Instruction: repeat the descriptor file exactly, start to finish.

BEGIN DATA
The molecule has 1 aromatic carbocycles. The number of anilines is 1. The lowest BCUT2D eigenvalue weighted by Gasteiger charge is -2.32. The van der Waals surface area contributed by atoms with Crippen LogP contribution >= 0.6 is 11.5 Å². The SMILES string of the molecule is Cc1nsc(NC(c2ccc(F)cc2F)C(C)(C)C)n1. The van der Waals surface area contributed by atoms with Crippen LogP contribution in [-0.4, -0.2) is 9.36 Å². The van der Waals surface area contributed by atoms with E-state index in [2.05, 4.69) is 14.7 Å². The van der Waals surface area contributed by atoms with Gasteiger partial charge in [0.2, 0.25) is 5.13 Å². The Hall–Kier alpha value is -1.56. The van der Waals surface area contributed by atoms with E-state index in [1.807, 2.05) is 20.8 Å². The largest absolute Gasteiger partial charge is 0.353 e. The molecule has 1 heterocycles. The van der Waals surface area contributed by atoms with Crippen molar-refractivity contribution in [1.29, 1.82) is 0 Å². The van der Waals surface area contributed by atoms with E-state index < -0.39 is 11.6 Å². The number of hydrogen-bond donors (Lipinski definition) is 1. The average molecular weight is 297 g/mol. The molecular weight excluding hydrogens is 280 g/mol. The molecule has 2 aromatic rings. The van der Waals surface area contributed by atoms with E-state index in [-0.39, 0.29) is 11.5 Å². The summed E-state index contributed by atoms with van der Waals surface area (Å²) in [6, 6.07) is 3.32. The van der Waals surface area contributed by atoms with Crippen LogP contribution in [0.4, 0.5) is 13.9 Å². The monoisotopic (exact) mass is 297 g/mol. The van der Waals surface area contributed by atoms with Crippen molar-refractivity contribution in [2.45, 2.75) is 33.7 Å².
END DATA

The molecule has 1 aromatic carbocycles. The number of anilines is 1. The lowest BCUT2D eigenvalue weighted by Gasteiger charge is -2.32. The van der Waals surface area contributed by atoms with Crippen LogP contribution >= 0.6 is 11.5 Å². The SMILES string of the molecule is Cc1nsc(NC(c2ccc(F)cc2F)C(C)(C)C)n1. The van der Waals surface area contributed by atoms with Crippen LogP contribution in [-0.4, -0.2) is 9.36 Å². The van der Waals surface area contributed by atoms with E-state index in [2.05, 4.69) is 14.7 Å². The van der Waals surface area contributed by atoms with Gasteiger partial charge in [0.2, 0.25) is 5.13 Å². The Hall–Kier alpha value is -1.56. The van der Waals surface area contributed by atoms with E-state index in [1.807, 2.05) is 20.8 Å². The largest absolute Gasteiger partial charge is 0.353 e. The molecule has 1 heterocycles. The van der Waals surface area contributed by atoms with Crippen molar-refractivity contribution in [1.29, 1.82) is 0 Å². The van der Waals surface area contributed by atoms with E-state index < -0.39 is 11.6 Å². The number of hydrogen-bond donors (Lipinski definition) is 1. The average molecular weight is 297 g/mol. The molecular weight excluding hydrogens is 280 g/mol. The molecule has 2 aromatic rings. The van der Waals surface area contributed by atoms with E-state index in [-0.39, 0.29) is 11.5 Å². The summed E-state index contributed by atoms with van der Waals surface area (Å²) in [6, 6.07) is 3.32. The van der Waals surface area contributed by atoms with Crippen LogP contribution in [0.4, 0.5) is 13.9 Å². The monoisotopic (exact) mass is 297 g/mol. The van der Waals surface area contributed by atoms with Crippen molar-refractivity contribution in [2.45, 2.75) is 33.7 Å².